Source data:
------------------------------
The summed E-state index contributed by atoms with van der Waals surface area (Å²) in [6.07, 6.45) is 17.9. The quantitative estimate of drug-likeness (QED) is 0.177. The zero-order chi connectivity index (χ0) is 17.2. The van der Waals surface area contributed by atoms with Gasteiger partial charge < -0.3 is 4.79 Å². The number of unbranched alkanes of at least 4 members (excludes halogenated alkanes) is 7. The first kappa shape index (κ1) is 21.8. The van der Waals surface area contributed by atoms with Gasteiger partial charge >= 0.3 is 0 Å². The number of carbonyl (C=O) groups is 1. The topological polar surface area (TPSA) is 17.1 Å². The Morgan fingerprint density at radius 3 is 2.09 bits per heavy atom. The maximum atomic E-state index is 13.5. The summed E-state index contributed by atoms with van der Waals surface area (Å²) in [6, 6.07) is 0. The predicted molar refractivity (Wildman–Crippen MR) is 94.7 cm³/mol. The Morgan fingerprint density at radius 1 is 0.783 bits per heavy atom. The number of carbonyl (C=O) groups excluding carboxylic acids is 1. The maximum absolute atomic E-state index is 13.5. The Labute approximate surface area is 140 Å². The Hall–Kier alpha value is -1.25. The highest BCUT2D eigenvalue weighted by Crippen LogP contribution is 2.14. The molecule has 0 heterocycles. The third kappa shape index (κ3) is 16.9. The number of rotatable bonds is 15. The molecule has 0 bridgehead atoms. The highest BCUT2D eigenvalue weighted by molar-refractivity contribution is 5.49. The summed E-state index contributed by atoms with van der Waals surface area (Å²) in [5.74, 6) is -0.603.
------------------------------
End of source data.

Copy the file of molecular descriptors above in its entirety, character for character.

The summed E-state index contributed by atoms with van der Waals surface area (Å²) in [6.07, 6.45) is 17.9. The quantitative estimate of drug-likeness (QED) is 0.177. The zero-order chi connectivity index (χ0) is 17.2. The van der Waals surface area contributed by atoms with Gasteiger partial charge < -0.3 is 4.79 Å². The number of unbranched alkanes of at least 4 members (excludes halogenated alkanes) is 7. The first kappa shape index (κ1) is 21.8. The van der Waals surface area contributed by atoms with Gasteiger partial charge >= 0.3 is 0 Å². The number of carbonyl (C=O) groups is 1. The topological polar surface area (TPSA) is 17.1 Å². The Morgan fingerprint density at radius 3 is 2.09 bits per heavy atom. The maximum atomic E-state index is 13.5. The summed E-state index contributed by atoms with van der Waals surface area (Å²) in [6, 6.07) is 0. The predicted molar refractivity (Wildman–Crippen MR) is 94.7 cm³/mol. The Morgan fingerprint density at radius 1 is 0.783 bits per heavy atom. The number of carbonyl (C=O) groups excluding carboxylic acids is 1. The maximum absolute atomic E-state index is 13.5. The Labute approximate surface area is 140 Å². The Hall–Kier alpha value is -1.25. The highest BCUT2D eigenvalue weighted by Crippen LogP contribution is 2.14. The molecule has 0 heterocycles. The third kappa shape index (κ3) is 16.9. The number of rotatable bonds is 15. The molecule has 0 bridgehead atoms. The highest BCUT2D eigenvalue weighted by molar-refractivity contribution is 5.49. The summed E-state index contributed by atoms with van der Waals surface area (Å²) in [5.74, 6) is -0.603.